The Otay Water District will soon choose a winner of its 2016 landscape contest, which seeks out yards that prioritize water conservation and eco-friendly features.
The winners, chosen over the next week or so, are selected based primarily on the yard’s environmentally-conscious features and how much water the homeowner saves.
In 2015, Chula Vista homeowner Nancy Montalvo’s landscape took top honors.
The water district chose Montalvo's yard, in part, because the renovations to her yard increased the property's value.
In 2012, she removed the grass from her front yard and replaced it with drought-friendly succulents, rocks and mulch.
Two years later, Montalvo renovated her backyard with the help of a landscape designer. This added a seating area, stone walkways, artificial grass and native plants.
“The plants I use to have before both renovations – there were many, many plants, many different colors – lasted only a month or two months,” Montalvo explained. “Then they'd die and you'd have to replant and you'd have to go to the store, and all of those things. I don't have to do that anymore. I don't have that kind of worry anymore.”
The new design created a sustainable backyard that, like Montalvo’s front yard, adapts to the character of the neighborhood.
It also serves as a peaceful outdoor living space for Montalvo and her family and friends.
“It's nice to come out here and make the decision, ‘Where am I going to read?’ or ‘Where am I going to play with my little doggie?’” she said.
Montalvo also uses the artificial grass as a play area for her 8.5-year-old Pekingese.
“Preciosa still has an area to relax, to play, so that's nice,” she said.
Thanks to the changes to her landscape, Montalvo has saved about $60 to $90 a month on her water bill over the past two years. More importantly, she has reduced her water usage by more than 50 percent.
“Because the water bill here in Chula Vista has gone up, I think I would have had to pay $175 [a month] on my water bill,” she said.
Water cost in San Diego County has increased dramatically in recent years. In the Otay Water District’s service area, the cost of water has increased 15.7 percent since 2014 and 30.6 percent since 2012.
According to Armando Buelna, Communications Officer with the Otay Water District, the reason is almost entirely due to higher costs for water from wholesale suppliers, as well as the higher cost of energy from SDG&E.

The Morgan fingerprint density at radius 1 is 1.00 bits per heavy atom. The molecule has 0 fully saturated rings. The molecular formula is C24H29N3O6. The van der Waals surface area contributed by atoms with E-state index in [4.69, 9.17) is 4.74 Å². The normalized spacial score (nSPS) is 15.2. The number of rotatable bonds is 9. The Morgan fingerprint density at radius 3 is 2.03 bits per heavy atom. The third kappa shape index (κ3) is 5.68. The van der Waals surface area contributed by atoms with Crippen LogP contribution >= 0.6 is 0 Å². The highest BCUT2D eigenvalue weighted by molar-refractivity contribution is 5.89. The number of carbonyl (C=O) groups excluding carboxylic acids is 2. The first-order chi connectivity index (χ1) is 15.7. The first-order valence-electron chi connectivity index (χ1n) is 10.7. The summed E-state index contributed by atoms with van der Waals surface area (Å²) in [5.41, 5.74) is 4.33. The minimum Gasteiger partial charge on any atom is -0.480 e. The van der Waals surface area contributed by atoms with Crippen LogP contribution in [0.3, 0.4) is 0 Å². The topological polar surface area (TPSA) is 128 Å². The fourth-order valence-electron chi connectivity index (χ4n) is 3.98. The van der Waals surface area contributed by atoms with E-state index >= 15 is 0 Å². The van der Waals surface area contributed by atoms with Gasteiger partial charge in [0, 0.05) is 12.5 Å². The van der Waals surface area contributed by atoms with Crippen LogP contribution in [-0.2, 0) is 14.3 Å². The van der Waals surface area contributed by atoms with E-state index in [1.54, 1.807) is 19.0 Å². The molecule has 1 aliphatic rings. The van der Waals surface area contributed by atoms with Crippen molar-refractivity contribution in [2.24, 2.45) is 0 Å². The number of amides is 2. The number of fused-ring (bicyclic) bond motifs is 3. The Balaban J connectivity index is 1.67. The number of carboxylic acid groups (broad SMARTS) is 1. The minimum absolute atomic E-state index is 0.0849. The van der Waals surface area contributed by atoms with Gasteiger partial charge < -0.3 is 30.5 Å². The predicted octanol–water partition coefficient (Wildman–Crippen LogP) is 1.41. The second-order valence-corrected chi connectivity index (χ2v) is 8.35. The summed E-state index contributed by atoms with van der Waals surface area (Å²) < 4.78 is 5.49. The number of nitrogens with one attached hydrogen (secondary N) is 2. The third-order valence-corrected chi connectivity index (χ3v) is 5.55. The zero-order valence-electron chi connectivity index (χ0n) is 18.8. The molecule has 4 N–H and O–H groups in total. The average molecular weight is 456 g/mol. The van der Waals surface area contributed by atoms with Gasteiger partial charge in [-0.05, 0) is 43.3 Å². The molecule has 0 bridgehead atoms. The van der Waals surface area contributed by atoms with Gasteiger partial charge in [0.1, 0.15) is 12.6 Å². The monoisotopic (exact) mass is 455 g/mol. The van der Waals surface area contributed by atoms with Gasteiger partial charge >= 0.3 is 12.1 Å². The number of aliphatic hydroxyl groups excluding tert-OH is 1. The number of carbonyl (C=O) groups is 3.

“Otay buys all of its water from wholesale suppliers," said Buelna. "So when their rates go up, as a not-for-profit retail supplier, we're forced to pass those increases to customers."
Recently, Montalvo went further with her water conservation and added a rain sensor for the irrigation controller.
“It automatically knows not to water when you have a recent rain basically, then it turns back on automatically,” said Matt Springer, who builds landscape designs for Western Outdoor Design. “It's something the homeowner doesn't have to worry about.”
For Montalvo, the best part of the renovations is the freedom of not worrying about her yard.
“The peace and tranquility is more than just financial. It is enjoying your environment. I'm really happy having all these native plants. It's not that I spend less time here. I spend more time. But the time I spend is more quality time, simply because I'm not worried about having to do this and that,” she added.
Montalvo also saves a lot of money on maintenance. Before the renovations, a gardener had to work on her yard once a week for a few hours.
Now the gardener only tends to her yard once every six weeks.
Buelna explained the ripple effect of conserving water, and how plants benefit the environment:
“Improved air and water quality; provides shade; helps to keep homes and businesses cooler; reduces/eliminates storm water runoff; reduces soil erosion; provides habitat for wildlife; and adds monetary and intrinsic value to a home and to neighborhoods.”
If you're interested in making your yard more sustainable, the San Diego County Water Authority offers free landscape classes and workshops to help you makeover your yard and save water.
You can sign up, or find ideas and resources for your home, on the Water Authority’s website.